Grand Modus and New Modus feature additional cornering lights, a legacy from the original Modus. A dedicated computer and a lamp fixed at 40° built into the headlamp unit gradually activate the cornering lights as the vehicles goes into a bend to widen the driver’s field of vision. This function is deactivated in reverse gear.

Grand Modus and New Modus come with a tyre pressure monitoring system which warns the driver of inappropriate pressure in any tyre or tyres. The system can detect slow punctures and mismatches between a vehicle’s speed and its tyre pressure. A light sensor automatically activates headlamps when it grows dark, while a rain sensor turns on the windscreen wipers and adjusts their speed according to rainfall. The flat-blade wipers sweep clear a wide area of the windscreen in order to provide a clearer vision.

Optimal protection for all passengers

The passive safety features that Grand Modus and New Modus boast are all inherited from the first Modus. Their body structures are designed to resist impacts, absorb energy and make the cabin into a survival cell which protects occupants from intruding mechanical parts.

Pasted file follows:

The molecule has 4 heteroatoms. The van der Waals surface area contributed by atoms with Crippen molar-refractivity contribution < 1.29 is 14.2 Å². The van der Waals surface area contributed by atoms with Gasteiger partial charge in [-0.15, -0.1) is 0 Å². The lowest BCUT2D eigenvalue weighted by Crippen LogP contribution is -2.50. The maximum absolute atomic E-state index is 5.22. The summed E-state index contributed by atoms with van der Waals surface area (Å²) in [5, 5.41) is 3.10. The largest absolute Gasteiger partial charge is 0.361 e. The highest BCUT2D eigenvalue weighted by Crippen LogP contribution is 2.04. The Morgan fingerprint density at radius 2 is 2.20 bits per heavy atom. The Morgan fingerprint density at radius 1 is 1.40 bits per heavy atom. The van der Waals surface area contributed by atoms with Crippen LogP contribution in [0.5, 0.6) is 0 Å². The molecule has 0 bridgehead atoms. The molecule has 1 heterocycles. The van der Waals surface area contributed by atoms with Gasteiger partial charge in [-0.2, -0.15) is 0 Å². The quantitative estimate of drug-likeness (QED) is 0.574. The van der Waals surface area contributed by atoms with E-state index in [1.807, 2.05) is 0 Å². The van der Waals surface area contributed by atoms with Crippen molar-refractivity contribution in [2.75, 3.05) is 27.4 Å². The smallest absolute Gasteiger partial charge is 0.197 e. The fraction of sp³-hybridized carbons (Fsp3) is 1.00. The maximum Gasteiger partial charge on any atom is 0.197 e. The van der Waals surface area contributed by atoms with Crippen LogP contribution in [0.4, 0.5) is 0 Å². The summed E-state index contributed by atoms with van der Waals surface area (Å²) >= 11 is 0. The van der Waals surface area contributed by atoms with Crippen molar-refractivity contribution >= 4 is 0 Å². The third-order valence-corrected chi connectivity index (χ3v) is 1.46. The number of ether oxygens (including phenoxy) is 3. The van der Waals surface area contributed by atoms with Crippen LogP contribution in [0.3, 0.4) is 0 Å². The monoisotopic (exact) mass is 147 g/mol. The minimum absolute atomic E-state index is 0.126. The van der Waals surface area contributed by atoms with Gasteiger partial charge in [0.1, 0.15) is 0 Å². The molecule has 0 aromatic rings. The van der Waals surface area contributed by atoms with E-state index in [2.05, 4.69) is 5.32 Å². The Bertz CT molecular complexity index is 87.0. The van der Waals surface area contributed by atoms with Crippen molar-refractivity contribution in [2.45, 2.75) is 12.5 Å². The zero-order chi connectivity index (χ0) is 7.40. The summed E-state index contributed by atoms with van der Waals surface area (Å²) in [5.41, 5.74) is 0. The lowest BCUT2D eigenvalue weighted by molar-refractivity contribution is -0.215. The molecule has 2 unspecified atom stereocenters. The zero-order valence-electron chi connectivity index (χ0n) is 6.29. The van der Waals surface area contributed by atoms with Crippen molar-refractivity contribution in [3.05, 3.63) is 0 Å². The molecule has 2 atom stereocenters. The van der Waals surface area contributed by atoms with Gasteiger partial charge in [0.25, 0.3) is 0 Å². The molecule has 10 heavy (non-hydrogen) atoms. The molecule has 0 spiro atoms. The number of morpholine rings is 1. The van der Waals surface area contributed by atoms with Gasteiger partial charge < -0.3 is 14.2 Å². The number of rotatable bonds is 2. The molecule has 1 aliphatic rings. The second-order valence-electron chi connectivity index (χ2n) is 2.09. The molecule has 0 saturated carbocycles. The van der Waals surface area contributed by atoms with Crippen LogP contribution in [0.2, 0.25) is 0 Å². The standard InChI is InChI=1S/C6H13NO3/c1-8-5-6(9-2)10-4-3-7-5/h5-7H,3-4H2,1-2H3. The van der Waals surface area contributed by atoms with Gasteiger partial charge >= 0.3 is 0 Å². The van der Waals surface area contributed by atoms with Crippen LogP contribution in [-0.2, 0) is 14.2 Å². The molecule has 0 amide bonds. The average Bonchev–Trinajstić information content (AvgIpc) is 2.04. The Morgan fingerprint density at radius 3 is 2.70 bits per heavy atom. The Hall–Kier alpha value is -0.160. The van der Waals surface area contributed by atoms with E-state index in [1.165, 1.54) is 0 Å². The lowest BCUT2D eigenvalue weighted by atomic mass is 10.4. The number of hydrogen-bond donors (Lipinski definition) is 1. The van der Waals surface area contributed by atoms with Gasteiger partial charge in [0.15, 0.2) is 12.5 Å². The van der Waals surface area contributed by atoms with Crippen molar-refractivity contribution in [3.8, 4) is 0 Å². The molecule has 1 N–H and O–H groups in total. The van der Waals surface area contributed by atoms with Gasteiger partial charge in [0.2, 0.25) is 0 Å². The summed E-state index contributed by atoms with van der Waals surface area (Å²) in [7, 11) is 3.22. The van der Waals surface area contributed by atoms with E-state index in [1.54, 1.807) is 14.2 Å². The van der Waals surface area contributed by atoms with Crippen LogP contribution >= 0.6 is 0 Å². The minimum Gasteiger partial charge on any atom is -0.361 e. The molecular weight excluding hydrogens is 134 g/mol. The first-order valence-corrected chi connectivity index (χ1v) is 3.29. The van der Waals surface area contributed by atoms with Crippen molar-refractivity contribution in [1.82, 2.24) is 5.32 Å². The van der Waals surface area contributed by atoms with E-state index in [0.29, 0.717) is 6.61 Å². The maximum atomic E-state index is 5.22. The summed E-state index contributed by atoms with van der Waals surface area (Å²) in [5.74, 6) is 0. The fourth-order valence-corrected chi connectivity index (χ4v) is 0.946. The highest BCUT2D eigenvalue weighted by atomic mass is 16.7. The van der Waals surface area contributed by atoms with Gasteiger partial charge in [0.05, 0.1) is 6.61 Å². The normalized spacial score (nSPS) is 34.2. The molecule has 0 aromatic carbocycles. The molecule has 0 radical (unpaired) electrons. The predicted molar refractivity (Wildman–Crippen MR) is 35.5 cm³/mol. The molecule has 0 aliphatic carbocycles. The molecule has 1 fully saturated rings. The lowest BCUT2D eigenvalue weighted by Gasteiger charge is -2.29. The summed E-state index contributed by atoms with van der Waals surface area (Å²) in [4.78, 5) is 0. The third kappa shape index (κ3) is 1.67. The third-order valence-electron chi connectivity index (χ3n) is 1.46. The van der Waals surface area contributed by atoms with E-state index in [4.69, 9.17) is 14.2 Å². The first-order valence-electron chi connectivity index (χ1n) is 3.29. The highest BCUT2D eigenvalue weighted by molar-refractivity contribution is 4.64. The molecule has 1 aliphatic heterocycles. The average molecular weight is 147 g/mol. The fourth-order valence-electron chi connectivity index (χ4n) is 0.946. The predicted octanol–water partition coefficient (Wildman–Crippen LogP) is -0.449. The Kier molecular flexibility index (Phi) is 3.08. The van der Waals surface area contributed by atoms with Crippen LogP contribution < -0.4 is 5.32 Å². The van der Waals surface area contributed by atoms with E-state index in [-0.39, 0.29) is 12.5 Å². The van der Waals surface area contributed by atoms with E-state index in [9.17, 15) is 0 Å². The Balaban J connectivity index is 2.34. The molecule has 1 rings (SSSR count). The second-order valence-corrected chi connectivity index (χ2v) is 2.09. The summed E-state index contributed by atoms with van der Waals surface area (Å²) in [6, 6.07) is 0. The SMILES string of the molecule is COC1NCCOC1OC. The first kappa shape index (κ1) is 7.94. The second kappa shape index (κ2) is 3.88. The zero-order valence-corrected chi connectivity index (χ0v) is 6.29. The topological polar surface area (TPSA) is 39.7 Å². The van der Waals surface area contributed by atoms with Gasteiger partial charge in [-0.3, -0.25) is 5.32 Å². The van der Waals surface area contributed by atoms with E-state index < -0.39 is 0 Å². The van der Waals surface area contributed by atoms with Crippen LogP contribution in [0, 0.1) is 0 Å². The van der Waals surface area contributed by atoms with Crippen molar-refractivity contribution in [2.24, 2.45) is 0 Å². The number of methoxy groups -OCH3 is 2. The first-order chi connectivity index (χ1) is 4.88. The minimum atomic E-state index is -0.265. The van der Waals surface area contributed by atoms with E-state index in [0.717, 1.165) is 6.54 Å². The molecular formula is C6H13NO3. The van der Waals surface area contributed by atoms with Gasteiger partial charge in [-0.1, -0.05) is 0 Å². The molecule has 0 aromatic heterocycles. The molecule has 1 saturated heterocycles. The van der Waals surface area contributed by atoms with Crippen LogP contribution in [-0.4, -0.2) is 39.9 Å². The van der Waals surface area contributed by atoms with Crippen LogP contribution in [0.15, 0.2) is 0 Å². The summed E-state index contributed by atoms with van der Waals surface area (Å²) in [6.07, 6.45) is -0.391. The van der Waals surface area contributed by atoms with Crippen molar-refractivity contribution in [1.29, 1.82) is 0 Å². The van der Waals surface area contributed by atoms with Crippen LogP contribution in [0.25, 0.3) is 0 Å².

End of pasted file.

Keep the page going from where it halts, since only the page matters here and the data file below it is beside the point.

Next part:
In addition to the programmed deformation structure, the front end components (engine, gearbox, battery, gearbox, and accessories) are designed to fold into each other in the event of impact. The steering column retracts, while the brake pedal floors to reduce the danger of damage to the legs, and padding protects the shins and ankles of the front passenger and driver.

Grand Modus and New Modus boast rigid central pillars with programmed articulation that lessens the effects of side impact. The way in which the central pillar deforms helps to protect occupants by holding them against the padding built into the door panels and restricting any injury caused by the intrusion of parts into the cabin.